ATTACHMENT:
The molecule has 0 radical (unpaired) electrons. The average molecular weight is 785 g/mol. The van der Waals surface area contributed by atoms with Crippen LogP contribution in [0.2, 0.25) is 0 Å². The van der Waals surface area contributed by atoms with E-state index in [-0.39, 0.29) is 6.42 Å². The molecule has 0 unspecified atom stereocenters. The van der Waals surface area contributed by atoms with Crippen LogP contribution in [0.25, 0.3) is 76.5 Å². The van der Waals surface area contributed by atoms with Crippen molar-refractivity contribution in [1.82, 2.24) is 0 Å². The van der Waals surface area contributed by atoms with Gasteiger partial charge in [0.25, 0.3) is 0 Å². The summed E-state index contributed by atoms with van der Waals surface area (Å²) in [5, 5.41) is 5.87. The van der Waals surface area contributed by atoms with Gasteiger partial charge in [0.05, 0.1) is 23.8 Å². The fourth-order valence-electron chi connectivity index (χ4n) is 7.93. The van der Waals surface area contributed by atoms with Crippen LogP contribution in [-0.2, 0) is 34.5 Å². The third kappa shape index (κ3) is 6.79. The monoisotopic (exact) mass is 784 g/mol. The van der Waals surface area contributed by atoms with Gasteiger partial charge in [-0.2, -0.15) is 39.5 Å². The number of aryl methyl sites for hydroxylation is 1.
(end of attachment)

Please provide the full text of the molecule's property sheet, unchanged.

The molecule has 0 radical (unpaired) electrons. The average molecular weight is 785 g/mol. The van der Waals surface area contributed by atoms with Crippen LogP contribution in [0.2, 0.25) is 0 Å². The van der Waals surface area contributed by atoms with E-state index in [-0.39, 0.29) is 6.42 Å². The molecule has 0 unspecified atom stereocenters. The van der Waals surface area contributed by atoms with Crippen LogP contribution in [0.25, 0.3) is 76.5 Å². The van der Waals surface area contributed by atoms with Crippen molar-refractivity contribution in [1.82, 2.24) is 0 Å². The van der Waals surface area contributed by atoms with Gasteiger partial charge in [0.25, 0.3) is 0 Å². The summed E-state index contributed by atoms with van der Waals surface area (Å²) in [5, 5.41) is 5.87. The van der Waals surface area contributed by atoms with Gasteiger partial charge in [0.05, 0.1) is 23.8 Å². The fourth-order valence-electron chi connectivity index (χ4n) is 7.93. The van der Waals surface area contributed by atoms with Crippen LogP contribution in [-0.2, 0) is 34.5 Å². The third kappa shape index (κ3) is 6.79. The monoisotopic (exact) mass is 784 g/mol. The van der Waals surface area contributed by atoms with Gasteiger partial charge in [-0.2, -0.15) is 39.5 Å². The number of aryl methyl sites for hydroxylation is 1.